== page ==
Fitment

IMPORTANT NOTES FOR FITMENT

• Ensure vehicle is parked on level ground and supported by axle stands. DO NOT WORK ON VEHICLE IF IT IS BEING SUPPORTED BY A LIFTING JACK!

• Before starting, it is advised that a clean cloth or rag be placed over the brake fluid reservoir to absorb any excess brake fluid that may occur when the pistons are pushed back.

• Spilled brake fluid will damage vehicle paintwork. Wash away any spills with fresh water.

• Cleanliness is absolutely essential to ensure proper performance of the pads. Ensure that calipers, pins, slides, shims, discs, wheel hubs and all other related parts are free of dirt, rust, old grease and oils before reassembly.

• If working on a vehicle equipped with ABS, open the brake bleeding nipple before pushing piston back into caliper. This can prevent contaminated brake fluid from entering the ABS module, which is costly to replace.

• When fitting rear pads, please note that certain vehicles require specialized tools to reset the handbrake or the piston within the caliper. If unsure, seek advice.

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HOW TO REPLACE BRAKE PADS -FIXED CALIPERS

1. Ensure vehicle is placed solidly on axle stands – remove wheels

2. Remove the anti-rattle spring clips

3. Push or tap out the retaining pins. Pull out the old brake pads

4. Compare the old and new pads. Check for the correct part number

5. Carefully push the pistons back

6. Ensure calipers are free of dirt, brake dust and oils

7. Clean piston shims, if fitted, and refit to pad

8. Gently slide pads back into the caliper, noting correct inner/outer pad orientation

9. Refit retainer pins and new anti-rattle springs

10. Slowly pump brake pedal a few times until pressure returns

11. If pedal feels spongy, check for air in the hydraulic system.

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HOW TO REPLACE BRAKE PADS -SLIDING OR FLOATING CALIPERS

1. Ensure vehicle is placed solidly on axle stands – remove wheels

2. Remove any old anti-rattle clips or pins, noting orientation

3. Undo the bolts holding the caliper pins, NOT bolts holding caliper to suspension

4. Lift the caliper off its mountings. Do not allow the caliper to hang by the rubber brake hose

5. Remove the old pads and shims, if fitted

6. Clean the caliper of all dust and dirt

7. Inspect caliper pins. If dirty or sticky, clean thoroughly and apply thin film of graphite grease, to allow caliper to slide freely over the pins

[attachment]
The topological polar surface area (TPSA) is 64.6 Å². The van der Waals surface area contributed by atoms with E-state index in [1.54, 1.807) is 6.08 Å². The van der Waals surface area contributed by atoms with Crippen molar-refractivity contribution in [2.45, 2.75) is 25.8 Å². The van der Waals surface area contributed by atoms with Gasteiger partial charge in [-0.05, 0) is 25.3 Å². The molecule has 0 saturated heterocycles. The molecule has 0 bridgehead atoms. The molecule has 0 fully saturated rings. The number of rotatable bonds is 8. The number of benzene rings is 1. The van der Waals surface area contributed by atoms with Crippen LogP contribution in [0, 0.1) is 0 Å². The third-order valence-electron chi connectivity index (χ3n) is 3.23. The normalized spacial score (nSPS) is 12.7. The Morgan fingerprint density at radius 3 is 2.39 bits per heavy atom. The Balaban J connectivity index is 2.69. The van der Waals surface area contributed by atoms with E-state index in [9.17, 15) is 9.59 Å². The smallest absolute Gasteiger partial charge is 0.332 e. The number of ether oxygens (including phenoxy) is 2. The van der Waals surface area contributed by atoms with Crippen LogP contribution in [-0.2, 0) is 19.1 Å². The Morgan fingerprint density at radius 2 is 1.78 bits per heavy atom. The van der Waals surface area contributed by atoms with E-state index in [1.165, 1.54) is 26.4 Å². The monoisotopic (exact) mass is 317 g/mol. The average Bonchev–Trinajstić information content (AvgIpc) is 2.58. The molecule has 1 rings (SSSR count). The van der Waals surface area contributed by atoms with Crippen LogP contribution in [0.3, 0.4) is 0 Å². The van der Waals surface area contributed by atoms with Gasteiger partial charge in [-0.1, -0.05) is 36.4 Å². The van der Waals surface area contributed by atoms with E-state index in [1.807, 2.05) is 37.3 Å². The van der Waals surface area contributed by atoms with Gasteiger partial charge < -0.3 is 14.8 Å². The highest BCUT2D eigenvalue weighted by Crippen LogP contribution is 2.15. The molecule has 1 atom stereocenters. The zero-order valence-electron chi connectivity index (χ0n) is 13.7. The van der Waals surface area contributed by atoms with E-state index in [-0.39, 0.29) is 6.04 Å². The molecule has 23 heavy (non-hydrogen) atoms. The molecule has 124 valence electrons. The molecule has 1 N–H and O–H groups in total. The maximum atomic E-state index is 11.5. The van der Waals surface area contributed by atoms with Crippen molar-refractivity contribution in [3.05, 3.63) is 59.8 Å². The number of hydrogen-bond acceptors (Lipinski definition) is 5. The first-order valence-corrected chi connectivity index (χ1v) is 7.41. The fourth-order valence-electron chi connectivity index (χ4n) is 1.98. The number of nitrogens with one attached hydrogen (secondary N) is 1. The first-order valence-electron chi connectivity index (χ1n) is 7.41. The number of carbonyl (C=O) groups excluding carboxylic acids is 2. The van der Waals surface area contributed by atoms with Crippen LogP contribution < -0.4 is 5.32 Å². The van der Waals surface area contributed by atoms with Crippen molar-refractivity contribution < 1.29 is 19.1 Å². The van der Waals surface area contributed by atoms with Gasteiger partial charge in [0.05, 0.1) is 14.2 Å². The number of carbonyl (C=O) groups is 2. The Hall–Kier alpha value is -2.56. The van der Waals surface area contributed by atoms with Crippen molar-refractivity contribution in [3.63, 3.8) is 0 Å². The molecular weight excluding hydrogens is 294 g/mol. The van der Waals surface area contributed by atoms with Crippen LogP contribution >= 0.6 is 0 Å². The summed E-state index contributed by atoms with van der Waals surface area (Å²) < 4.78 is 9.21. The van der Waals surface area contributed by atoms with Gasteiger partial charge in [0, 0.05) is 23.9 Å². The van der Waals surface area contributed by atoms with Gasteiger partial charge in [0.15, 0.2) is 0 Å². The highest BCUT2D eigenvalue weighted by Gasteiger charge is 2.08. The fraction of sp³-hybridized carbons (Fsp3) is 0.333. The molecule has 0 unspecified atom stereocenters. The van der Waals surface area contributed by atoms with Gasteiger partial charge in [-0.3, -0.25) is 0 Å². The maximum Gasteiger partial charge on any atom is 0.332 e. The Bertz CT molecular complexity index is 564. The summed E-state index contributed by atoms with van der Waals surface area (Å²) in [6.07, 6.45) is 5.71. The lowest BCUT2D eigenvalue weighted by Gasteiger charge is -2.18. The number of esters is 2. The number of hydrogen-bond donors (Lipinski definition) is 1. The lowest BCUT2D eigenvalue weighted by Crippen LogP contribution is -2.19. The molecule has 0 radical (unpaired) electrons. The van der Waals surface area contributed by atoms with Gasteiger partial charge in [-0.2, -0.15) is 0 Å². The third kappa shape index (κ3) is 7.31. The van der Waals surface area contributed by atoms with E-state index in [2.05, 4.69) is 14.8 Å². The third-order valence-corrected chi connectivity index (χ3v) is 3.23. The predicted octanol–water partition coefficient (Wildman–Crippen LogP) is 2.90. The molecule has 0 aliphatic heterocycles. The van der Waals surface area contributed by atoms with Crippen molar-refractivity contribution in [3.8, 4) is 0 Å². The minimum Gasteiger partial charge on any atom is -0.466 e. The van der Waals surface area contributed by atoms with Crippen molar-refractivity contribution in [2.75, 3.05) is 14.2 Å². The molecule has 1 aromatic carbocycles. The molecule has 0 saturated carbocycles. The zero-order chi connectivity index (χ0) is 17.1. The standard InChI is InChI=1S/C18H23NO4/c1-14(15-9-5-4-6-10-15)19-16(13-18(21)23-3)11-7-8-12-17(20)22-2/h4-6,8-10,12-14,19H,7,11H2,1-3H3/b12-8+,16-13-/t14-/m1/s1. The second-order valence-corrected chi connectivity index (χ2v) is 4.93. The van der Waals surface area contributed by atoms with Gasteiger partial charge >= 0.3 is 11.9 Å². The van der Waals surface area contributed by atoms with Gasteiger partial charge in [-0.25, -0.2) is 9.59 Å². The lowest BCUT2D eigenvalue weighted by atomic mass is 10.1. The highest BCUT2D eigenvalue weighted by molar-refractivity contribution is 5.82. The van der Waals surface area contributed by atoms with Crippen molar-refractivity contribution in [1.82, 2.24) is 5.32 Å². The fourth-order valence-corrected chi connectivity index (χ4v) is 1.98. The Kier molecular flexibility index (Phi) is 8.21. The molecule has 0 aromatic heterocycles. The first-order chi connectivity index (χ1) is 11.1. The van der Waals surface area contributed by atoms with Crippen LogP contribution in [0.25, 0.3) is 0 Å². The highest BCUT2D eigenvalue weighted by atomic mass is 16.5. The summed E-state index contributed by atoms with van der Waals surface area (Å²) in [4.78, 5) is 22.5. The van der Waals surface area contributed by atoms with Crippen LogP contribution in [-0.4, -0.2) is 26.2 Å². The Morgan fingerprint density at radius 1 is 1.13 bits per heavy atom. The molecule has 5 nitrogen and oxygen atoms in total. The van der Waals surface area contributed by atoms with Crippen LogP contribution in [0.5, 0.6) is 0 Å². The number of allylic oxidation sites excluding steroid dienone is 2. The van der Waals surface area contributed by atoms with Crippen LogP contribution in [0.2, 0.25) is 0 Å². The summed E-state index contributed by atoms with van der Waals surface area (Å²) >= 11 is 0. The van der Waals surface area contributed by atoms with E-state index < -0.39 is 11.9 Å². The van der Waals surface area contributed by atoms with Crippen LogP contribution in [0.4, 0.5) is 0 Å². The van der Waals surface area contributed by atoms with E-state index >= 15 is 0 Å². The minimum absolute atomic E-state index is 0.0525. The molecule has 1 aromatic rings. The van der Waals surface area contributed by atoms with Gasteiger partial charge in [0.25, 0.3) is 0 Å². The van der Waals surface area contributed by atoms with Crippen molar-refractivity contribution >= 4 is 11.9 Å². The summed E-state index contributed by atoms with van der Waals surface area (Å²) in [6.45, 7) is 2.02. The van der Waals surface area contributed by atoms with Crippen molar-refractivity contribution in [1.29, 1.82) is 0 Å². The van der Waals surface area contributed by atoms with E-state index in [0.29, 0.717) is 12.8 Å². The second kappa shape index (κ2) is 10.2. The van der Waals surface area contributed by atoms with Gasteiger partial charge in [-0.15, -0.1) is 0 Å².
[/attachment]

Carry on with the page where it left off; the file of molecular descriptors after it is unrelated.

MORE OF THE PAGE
8. Carefully push piston back into caliper

9. Clean shims, if fitted and refit to new pads

10. Refit new pads into caliper, noting correct inner/outer pad orientation. Ensure the pad can slide freely in the caliper without sticking

11. Remount caliper to bracket, ensuring new anti-rattle clips or springs are refitted

12. Slowly pump brake pedal a few times until pressure returns

13. If pedal feels spongy, check for air in the hydraulic system.

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HOW TO PUSH THE PISTONS BACK

• Push the piston back with a screwdriver or lever. A simple G-clamp may also work. There are also special tools commercially available for this purpose.

• If Brake fluid reservoir is full, or if the vehicle has ABS, loosen nipple and collect used brake fluid in a suitable container whist pushing pistons back.

• Ensure no air enters the hydraulic system during this process.

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HOW TO MEASURE THE DISC WEAR

• The tool required to measure the disc is a vernier caliper or micrometer.

• Measure thickness of the disc at different points around the circumference of disc face.

• Minimum disc thickness is normally marked or engraved on the disc. If disc thickness is less than the recommended thickness, replace discs.

• Training on the correct use of a vernier caliper and micrometer is recommended (digital and non digital instruments are available)

 

HOW TO CHECK IF THE DISC IS WARPED OR DAMAGED

• Check the wheel bearing play first.

• Use the dial gauge to check for any disc run-out which indicates a warped disc or badly damaged disc .

• It is recommended that this is done by a suitably qualified person.

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BLEEDING THE BRAKE SYSTEM

• Start the bleeding from the wheel furthest from the master cylinder.

• Use brake bleed bottle to collect fluid to avoid spillage.

• It is recommended to enlist the help of someone to help pump the brake pedal whilst bleeding the system.

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